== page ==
Pepper Hamilton LLP - Company Profile, Information, Business Description, History, Background Information on Pepper Hamilton LLP

3000 Two Logan Square
Eighteenth and Arch Streets
Philadelphia, Pennsylvania 19103-2799

Company Perspectives:

We counsel each client as if it were our only client. We commit our combined skills and experience to solve client problems, exercise objective and independent judgment consistent with the highest ethical standards, join with clients to identify and achieve their objectives, and focus always on adding value with efficiency and enthusiasm. Our most valued resource is our people. We recognize that each individual's success depends on the individual and collective efforts of our colleagues—past, present and future. Accordingly, we value service, trust, interdependence and collegiality.

History of Pepper Hamilton LLP

Pepper Hamilton LLP is a full-service law firm based in Philadelphia. As one of the 100 largest law firms in the United States, Pepper Hamilton is instrumental in helping small and large companies and other organizations resolve their legal issues in financial, intellectual property, regulatory, and other practice areas. It also represents American firms in their efforts to expand overseas, and similarly helps foreign firms expand to the United States. Pepper Hamilton maintains branch offices in New York; Detroit; Pittsburgh; Harrisburg, Pennsylvania; Berwyn, Pennsylvania; Cherry Hill, New Jersey; Washington, D.C.; Wilmington, Delaware; Tysons Corner, Virginia; and Princeton, New Jersey.

Origins and Early Decades: 1890–1945

Born in 1867 to an old and distinguished Philadelphia family, George Wharton Pepper is regarded as the founder of Pepper Hamilton. Pepper graduated from the University of Pennsylvania Law School in 1889 and the next year joined the Philadelphia firm of Bayard Henry, a small concern with modest offices on Walnut Street. Like many lawyers of his day, Pepper dealt with a wide range of legal issues, including estates, corporate concerns, and litigation. He would eventually become best known, however, as a constitutional lawyer, though his first case before the Supreme Court in 1894 was unsuccessful. Also in 1894, Pepper accepted a position as the Algernon Sydney Biddle professor of law at his alma mater University of Pennsylvania, a position he would hold for some 15 years. While practicing law, teaching, and serving on the boards of various legal and academic institutions, Pepper also found time to author several law reference books, including the Digest of Decisions and Encyclopedia of Pennsylvania Law.

In 1920, Pepper's name was added to the law firm's, now known as Henry, Pepper, Bodine & Pepper. Two years later, Pepper, a prominent Republican, was appointed to the U.S. Senate, filling the unexpired term of Boies Penrose, who died in office. In 1926, the firm's original name partner, Henry, died, and Pepper lost his bid for reelection to the Senate. Thereafter he returned to Philadelphia to focus on the law firm.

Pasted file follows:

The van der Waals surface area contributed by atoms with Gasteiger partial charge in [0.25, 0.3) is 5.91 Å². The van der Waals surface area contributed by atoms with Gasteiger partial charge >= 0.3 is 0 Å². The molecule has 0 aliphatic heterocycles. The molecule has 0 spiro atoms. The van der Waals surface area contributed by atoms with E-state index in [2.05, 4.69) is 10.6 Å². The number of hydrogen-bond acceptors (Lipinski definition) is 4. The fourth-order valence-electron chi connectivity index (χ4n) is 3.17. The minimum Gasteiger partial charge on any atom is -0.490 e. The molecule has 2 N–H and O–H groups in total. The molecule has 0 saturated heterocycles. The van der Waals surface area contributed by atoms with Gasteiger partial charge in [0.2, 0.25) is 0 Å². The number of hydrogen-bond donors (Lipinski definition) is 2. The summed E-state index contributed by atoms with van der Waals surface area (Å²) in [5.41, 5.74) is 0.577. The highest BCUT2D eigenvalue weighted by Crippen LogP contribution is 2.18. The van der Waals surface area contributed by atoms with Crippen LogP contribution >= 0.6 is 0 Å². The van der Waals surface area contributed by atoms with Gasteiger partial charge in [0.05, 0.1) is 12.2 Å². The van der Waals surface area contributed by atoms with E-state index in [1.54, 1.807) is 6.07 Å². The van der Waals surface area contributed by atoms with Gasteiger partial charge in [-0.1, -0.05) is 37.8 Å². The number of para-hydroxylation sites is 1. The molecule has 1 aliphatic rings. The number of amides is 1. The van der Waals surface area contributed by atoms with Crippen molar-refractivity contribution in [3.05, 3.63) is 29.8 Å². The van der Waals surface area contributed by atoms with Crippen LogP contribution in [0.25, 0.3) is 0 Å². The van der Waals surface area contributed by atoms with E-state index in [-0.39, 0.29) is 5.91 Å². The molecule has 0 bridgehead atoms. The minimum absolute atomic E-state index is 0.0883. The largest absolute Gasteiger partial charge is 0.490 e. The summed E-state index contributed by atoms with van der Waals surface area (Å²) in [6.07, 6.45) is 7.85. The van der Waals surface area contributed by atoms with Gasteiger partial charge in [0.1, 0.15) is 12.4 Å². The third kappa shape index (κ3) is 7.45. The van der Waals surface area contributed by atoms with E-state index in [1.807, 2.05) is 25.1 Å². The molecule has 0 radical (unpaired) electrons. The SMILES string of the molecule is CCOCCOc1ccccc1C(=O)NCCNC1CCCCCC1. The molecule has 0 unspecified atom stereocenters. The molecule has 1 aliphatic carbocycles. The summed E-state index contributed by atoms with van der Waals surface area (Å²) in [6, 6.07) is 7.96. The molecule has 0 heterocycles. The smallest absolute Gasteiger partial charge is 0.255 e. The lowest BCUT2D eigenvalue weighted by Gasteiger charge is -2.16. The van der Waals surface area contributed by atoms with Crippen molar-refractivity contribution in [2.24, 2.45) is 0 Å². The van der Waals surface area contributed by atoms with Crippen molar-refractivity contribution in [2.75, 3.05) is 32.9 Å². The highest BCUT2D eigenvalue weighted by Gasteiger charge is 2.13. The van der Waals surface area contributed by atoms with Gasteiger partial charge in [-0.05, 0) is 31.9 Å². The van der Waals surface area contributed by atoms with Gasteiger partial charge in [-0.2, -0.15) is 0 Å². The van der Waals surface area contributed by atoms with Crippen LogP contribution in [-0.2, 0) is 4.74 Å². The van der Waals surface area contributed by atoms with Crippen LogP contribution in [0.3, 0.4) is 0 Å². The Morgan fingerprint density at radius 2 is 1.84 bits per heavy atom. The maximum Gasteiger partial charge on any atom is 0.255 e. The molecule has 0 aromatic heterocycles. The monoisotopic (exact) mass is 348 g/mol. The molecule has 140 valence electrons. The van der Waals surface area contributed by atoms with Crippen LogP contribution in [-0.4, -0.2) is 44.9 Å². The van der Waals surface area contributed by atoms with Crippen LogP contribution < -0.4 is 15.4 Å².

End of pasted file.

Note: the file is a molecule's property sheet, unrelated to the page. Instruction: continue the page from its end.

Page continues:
During his distinguished career, Pepper argued many cases at the U.S. Supreme Court. He helped convince the Court, for example, that Federal League Baseball should be exempt from the 1890 Sherman Antitrust Act, as professional baseball was not involved in interstate commerce. Pepper also argued successfully in Myers v. United States (1926) and United States v. Smith (1932), two cases concerning the constitutional authority of the U.S. president.

Pepper's most notable U.S. Supreme Court case occurred in 1936 when the court in United States v. Butler declared the 1933 Agricultural Adjustment Act (AAA) to be unconstitutional. (President Franklin Roosevelt had promoted the AAA as part of his New Deal to fight the Depression.) In 1938 Congress passed a modified AAA that created farm subsidies as a long-term program. By 1940, Pepper's firm was known as Pepper, Bodine & Stokes.

Postwar Years

By the early 1950s, George Wharton Pepper had scaled back his involvement in the growing firm. Nevertheless, he continued to serve as chairman and attended weekly meetings, weighing in on philosophical issues and business matters until 1955. He died in 1961 at the age of 94. Among the firm's most important work in the 1950s was its success in the Pierre S. duPont estate case, in which the Pepper firm represented the duPont estate in resolving the issue of in which state duPont had legally resided, since he had lived in both Delaware and Pennsylvania. The firm ultimately convinced the taxing authorities in Pennsylvania to end their claim to the estate, subsequently freeing up millions of dollars for charitable purposes.

This case and others were handled by John D.M. Hamilton. Earning a law degree from Northwestern University, Hamilton had served as the speaker of the Kansas House of Representatives and the chairman of the Republican National Committee in the 1930s and 1940s. After retiring from politics, he joined the Pepper firm. In 1950, Hamilton started the law firm's pro bono tradition by representing Harry Gold, a colleague of the infamous Rosenbergs, who had confessed to spying for the Soviet Union. Gold, who had provided the Soviet Union with secrets regarding the U.S. atomic energy program, wanted a lawyer without leftist leanings to represent him. "The court appointed Hamilton, who was about as far from the left as you could get," said Augustus S. Ballard, Gold's co-counsel, quoted in the Legal Intgelligencer of January 2000. Gold was ultimately sentenced to prison and released on parole with the help of Hamilton. In 1955, Hamilton took over the position of chairman from Pepper.

In 1954 the Pepper law firm merged with the Philadelphia firm of Evans, Bayard & Frick to create Pepper, Bodine, Frick, Scheetz & Hamilton. The Evans firm had been founded by the prominent attorney John G. Johnson, who had argued 168 cases before the U.S. Supreme Court, including famous antitrust cases defending the sugar industry, the railroads in the Northern Securities Case, the Standard Oil Company, and U.S. Steel Company. Ralph Evans took over the Johnson partnership in 1917 and under his leadership the firm represented The Bell Telephone Company of Pennsylvania, Gimbel Brothers, Lukens Steel Company, N.W. Ayer Advertising Agency, The Curtis Publishing Company, the Philadelphia Inquirer, and The Travelers Insurance Company. Francis H. Scheetz was at the helm of the Evans firm when it merged with the Pepper firm in 1954. The merged firm of 35 lawyers moved to the Philadelphia headquarters of one of its clients, The Fidelity Bank.